For a few hours last night, in the high-vaulted, Victorian grand hall on the third floor of the National Portrait Gallery, it was almost as though the Jazz Age had not died of acute depression half a century ago. Nowhere on the premises was there a bathtub full of illicit gin, but the champagne was abundant, there were reliable reports of a flask in at least one hip pocket, and couples were frenziedly dancing the Charleston in knee-jerk reaction to a period jazz combo called Hot Mustard.
The party was held to celebrate the opening of the Gallery's new exhibition: "Zelda and Scott: The Beautiful and Dammed," which sat quietly one floor below the 550 dancing, tippling and celebrants, visited by little knots of Fitzgerald fans between bouts of partying. "Look, that's us," said one old couple who had been young in the '20s, standing before a painting of people on a beach in the knee-length bathing suits that were considered daring at the time.
Upstairs, an energetic effort was being made to recreate the spirit of the age, and minus a touch of decadence, a sense of dancing on the edge of the volcano, a fair approximation was reached. "I think it must have been exactly like this," said Scottie Fitzgerald Smith, daughter of the beautiful, ect., couple, who was a very young child when the Jazz Age (given that name by her father) was alive.
"Some of those Charleston dancers are almost professional," she said glancing at the hectic gyrations on the dance floor. "I can't imagine where they learn to dance like that today. Surely you can't Charleston in a disco."
The secene looked remarkabley like a John Held cartoon brought to life. Some guests chose the optional black scene, but a majority chose the more colorful option, "Jazz Age Costume," offered on their invitations. There were many short dresses and long chains of pearls, feather boas and cloche hats, headbands and ostirich feathers that summoned up the spirit of Theda Bara.
One woman wore a vintage tea gown with a little, flat white hat. There were a walking stick with a silver knob, several very long cigarette holders, white flannels, a few spats, plus-fours (with argyle stockings), and a variety of brightly colored sports jackets tending to outrageous shades of red or orange. Many of the gentlemen were wearing hats on the dance floor -- a practice that would hardly have been permitted in a reputable dance hall 50-odd years ago. But they were part of the costume and would have done nobody any good sitting unseen in the check room. There were cloths caps with buttons on the top, a variety of straw hats, and even a few black fedoras that looked slightly out-of-period. There was also, inexplicably, one pith helmet.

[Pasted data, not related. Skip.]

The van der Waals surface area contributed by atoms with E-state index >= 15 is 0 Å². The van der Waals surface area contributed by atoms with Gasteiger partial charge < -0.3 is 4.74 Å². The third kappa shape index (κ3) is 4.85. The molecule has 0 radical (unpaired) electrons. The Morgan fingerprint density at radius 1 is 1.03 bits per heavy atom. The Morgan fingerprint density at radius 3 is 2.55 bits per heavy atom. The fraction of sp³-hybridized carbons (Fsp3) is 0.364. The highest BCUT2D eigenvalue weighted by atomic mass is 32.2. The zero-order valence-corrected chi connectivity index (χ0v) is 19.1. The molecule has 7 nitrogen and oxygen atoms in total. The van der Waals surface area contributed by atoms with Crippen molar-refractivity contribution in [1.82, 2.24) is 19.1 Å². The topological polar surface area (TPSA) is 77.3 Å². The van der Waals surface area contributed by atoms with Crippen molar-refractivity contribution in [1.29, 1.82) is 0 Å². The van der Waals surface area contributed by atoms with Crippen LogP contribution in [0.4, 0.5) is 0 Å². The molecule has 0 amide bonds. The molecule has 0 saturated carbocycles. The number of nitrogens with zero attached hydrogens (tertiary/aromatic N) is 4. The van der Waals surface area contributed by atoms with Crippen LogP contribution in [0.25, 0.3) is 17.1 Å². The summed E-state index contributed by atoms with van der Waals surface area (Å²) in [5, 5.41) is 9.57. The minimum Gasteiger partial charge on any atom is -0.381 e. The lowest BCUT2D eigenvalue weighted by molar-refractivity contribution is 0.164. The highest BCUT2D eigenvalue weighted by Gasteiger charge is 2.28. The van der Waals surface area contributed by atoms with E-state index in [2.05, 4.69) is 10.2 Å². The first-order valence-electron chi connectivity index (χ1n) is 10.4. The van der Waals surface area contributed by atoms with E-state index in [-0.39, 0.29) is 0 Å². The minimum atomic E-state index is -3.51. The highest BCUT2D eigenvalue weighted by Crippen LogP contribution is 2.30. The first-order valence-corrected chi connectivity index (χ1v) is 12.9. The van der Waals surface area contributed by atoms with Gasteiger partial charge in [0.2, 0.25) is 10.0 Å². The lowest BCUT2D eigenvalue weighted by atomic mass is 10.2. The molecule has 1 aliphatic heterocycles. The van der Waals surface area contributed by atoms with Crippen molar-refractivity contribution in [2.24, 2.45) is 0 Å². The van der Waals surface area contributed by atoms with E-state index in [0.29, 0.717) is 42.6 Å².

"This is the fulfillment of a fantasy," said Sandra Westin, of the Gallery staff, who had made many of the arrangements for the party. "Back in 1950-something, in college, when I was reading F. Scott Fitzgerald, I used to dream about what it must have been like and I wanted to make it happen again. When they began talking about plans for this exhibit, I told them, 'Look, you're crazy if you keep this thing small. This is everybody's fantasy life you're dealing with.' All these people came here tonight to make my fantasy -- and their own -- come true."
There was, in fact, a lot of role-playing -- people standing in the slightly angular postures familiar from cartoons of the period and, late in the evening, sitting on the marble steps leading up to the chairless dance floor in the kind of positions flappers and their beau have in the old pictures. everybody seemed to think it was perfectly natural to put on the total style with the clothes, and occasionally a "cat's meow" or "23 skiddoo" would emerge clearly from the dance-floor hubbub.
Scottie, surrounded by a throng of her friends and her parents' admirers, spent much of the evening parrying questions. "No, I spend most of my time in Montgomery, now. . . Well, I had a feather, but I gave it to my daughter; she looks so much better in it. I think you have to be under 30 to wear them well. . . Yes, that Mediterranean villa he mentions in"Tender Is the Night' is still in its orginal condition. It's on the market right now, and I'd buy it if I had $1.3 million."
Her contribution to the exhibition included some of her mother's paintings, which usually hang in her home in Montgomery, Ala., where Zelda was a belle and an aspring ballerina 65 years ago.
She remembers being a little girl with these extraordinary parents and taking it for granted: "I thought that kind of life was just normal and average for little girls."
One item in the exhibit is a set of paper dolls of Scott Zelda and Scottie that her mother made for her when she was a child. "I think perhaps her best paintings were her paper dolls," Scottie remembers. "She made me the whole court of Louis XIV and all the fairy tales: Little Red Riding Hood, The Three Bears, Alice in Wonderland and King Arthur's Court."
What she did not consider normal was the way she got her allowance later when she was at Vassar.
"He used to send me $13.50 per week, and everybody else go their allowances once a month. There would be a letter with each allowance, and it would be full of advice. I think that may be why he sent it once a week, because he liked to give advice, but young people don't like to receive it. I would just open the envelope, take out the allowance and put the letter in the drawer without reading it."
Now, those unread letters are colletors' items, one of them is on exhibition in the National Portrait Gallery, and they are worth a lot more than the $13.50 that used to be the reason for opening the envelope.